Sarah Horton Live: Refusing to Stand in the Collusion of Silence

In October 2010 Sarah Horton, author of Being Sarah, appeared on Radio 4‘s Woman’s Hour with Jennie Murray and live radio interviews on Radio Five Live, BBC Radio Merseyside and BBC Radio Hereford and Worcester. Sarah discussed rising incidence rates, breast cancer recurrence, representations of breast cancer in mass media and pink campaigns, social support, and the need for research into causes. Sarah stated that the realities of breast cancer are being “glossed over” and that the focus needs to shift.

What was most fascinating to me was the question the interviewer posed to Sarah in the Radio Five Live interview. She asked:

“Is there a danger that your message, no matter how true it is… is so disheartening as to be unhelpful?”

I’m aghast. Yet, this pointed question is one that echoes throughout public discussion whenever anyone questions the status quo about breast cancer. Sarah Horton’s answer was a levelheaded and unequivocal no because Sarah believes in the power of truth telling. She stands in a long line of strong women who believe that their silence will not protect them.

Thirty years ago, Audre Lorde published excerpts from her cancer diary, The Cancer Journals (first published in 1980 and then republished in 1995 and 2006.) In it, Lorde urged cancer survivors to support one another, yes, but also to speak out about the general cultural push to render the devastating impacts of breast cancer invisible. Lorde wrote:

“I was going to die, if not sooner then later, whether or not I had ever spoken myself. My silences had not protected me. Your silence will not protect you…while we wait in silence for that final luxury of fearlessness, the weight of that silence will choke us.”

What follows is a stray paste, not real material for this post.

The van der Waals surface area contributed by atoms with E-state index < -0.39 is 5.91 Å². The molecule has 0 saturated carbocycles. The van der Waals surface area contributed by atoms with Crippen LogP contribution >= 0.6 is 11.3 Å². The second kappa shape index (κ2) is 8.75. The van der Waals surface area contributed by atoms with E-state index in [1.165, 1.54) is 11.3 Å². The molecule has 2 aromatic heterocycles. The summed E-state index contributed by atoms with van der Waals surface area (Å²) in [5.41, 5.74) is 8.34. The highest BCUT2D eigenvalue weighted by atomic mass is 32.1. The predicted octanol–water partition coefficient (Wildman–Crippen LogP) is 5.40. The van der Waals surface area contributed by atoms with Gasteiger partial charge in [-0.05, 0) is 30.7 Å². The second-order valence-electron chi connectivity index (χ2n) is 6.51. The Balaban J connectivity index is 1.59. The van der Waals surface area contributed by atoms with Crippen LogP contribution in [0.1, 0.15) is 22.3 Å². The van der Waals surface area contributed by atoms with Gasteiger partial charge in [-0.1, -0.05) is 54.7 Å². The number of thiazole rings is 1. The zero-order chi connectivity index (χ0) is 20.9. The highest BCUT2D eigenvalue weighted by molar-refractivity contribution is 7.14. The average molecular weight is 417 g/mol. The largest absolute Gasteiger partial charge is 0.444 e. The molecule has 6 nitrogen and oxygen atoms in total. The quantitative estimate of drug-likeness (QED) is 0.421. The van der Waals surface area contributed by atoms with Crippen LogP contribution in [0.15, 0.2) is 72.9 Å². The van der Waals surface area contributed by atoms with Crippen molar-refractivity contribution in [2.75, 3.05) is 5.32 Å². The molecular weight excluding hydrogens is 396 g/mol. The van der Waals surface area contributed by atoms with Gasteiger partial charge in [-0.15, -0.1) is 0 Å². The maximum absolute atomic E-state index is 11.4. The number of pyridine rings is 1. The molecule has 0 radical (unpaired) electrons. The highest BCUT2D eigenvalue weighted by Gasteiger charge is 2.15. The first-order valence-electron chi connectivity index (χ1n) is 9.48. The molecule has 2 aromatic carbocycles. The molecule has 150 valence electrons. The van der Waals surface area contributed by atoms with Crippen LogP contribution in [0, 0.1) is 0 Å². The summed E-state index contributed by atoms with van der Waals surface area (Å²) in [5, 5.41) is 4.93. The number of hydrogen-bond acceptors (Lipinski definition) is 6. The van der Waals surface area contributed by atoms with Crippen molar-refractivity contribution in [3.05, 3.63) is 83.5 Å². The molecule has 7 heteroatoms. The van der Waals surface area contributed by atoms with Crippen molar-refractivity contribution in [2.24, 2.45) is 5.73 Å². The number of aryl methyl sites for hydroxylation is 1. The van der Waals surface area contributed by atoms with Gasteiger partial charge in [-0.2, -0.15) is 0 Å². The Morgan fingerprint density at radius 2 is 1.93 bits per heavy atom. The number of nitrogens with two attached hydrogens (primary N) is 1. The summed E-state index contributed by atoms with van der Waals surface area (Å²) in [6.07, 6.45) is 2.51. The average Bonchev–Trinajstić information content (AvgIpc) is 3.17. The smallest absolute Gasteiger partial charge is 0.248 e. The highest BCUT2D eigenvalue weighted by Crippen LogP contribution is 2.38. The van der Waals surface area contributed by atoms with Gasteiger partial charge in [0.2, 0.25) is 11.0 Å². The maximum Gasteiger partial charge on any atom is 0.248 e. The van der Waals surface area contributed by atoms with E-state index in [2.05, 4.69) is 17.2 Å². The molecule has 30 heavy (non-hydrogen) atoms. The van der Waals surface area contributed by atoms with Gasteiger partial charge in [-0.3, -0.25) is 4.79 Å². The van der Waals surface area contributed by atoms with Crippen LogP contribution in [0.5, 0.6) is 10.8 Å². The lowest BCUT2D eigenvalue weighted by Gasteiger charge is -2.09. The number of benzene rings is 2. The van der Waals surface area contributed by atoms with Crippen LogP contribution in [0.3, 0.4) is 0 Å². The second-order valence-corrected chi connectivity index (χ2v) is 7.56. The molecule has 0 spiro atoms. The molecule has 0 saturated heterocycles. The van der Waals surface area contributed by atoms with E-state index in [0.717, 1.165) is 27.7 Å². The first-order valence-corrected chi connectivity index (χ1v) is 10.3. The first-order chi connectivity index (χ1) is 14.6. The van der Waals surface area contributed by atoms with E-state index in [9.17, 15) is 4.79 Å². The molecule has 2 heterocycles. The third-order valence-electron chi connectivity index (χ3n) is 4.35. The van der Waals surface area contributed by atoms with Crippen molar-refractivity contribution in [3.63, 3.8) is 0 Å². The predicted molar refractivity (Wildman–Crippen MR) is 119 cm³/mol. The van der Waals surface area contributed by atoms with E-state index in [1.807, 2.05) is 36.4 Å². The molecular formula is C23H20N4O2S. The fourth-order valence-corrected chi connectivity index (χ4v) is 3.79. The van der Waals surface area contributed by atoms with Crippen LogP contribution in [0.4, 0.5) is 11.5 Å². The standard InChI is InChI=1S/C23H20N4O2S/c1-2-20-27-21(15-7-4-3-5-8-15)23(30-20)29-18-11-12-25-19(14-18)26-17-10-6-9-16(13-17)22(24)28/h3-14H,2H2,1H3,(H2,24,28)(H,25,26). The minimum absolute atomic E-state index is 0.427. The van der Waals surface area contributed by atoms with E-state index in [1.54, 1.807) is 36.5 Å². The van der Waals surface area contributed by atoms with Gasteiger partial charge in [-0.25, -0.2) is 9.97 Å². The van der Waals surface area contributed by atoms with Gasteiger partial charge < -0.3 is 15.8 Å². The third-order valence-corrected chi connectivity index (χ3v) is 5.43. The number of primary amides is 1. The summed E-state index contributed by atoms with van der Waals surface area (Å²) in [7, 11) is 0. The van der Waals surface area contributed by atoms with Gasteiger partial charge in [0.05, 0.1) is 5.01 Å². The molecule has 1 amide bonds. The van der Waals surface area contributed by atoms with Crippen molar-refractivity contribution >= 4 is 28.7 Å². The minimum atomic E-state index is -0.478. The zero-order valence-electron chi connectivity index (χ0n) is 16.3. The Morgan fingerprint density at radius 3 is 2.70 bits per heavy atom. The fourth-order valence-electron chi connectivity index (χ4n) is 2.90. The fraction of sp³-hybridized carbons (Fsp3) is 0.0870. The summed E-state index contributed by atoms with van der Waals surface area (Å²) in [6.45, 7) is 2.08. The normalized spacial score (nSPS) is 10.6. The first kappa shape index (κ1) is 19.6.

Thirty years after Audre Lorde first published her cancer journals, Sarah Horton published hers. Though they are unique in many ways, they also share the prophetic message that we must give voice to realities that will cause harm if left unattended.

Across the pages of Being Sarah, Sarah Horton writes:

“We are hiding from the truth…We’re still smiling, us women…We cover it up…We don’t challenge. We accept breast cancer and its treatments. We deal with it, and we deal with it well…Have we blinkered ourselves with pink-tinted glasses here? I am not prepared to join in this collusion of silence.”

What we can learn from these journals, written three decades apart, is that breast cancer has shifted from a stigmatized disease that left women in isolation to one that silences them in a sea of pink. Fewer women die from the disease now than they did during the dark past. Some treatments are more successful. But the culture is still afraid to speak the whole truth about breast cancer. As incidences rise among men and women, diagnostic technologies fall short, treatments fail, side effects linger, breast cancers recur, the number of deaths each year remain far too stable, and no prevention or cure exists for invasive disease, the image of breast cancer remains undeniably, optimistically joyful. At this point in our history, pink consumption and awareness activities have taken priority over truth telling.

What do we stand to lose if our message, no matter how true it is… is so disheartening? Perhaps we should ask, what do we stand to gain?

Click here to listen to Sarah Horton’s interviews.

Be Sociable, Share!

3 comments to Sarah Horton Live

  • Well said, Gayle. As an ovarian cancer patient, I hate to point the finger at the pink movement, but at least you’re getting some airtime, whether it’s productive or not. We’re well below the radar screen, despite the relaxing of social mores that kept us from uttering words like “breast” and “ovary” in public. But is bad press really better than no press at all? I wish a big name (SGK, you know who you are) would use some of their clout to question current realities and policies instead of touting this useless “awareness” ad infinitum.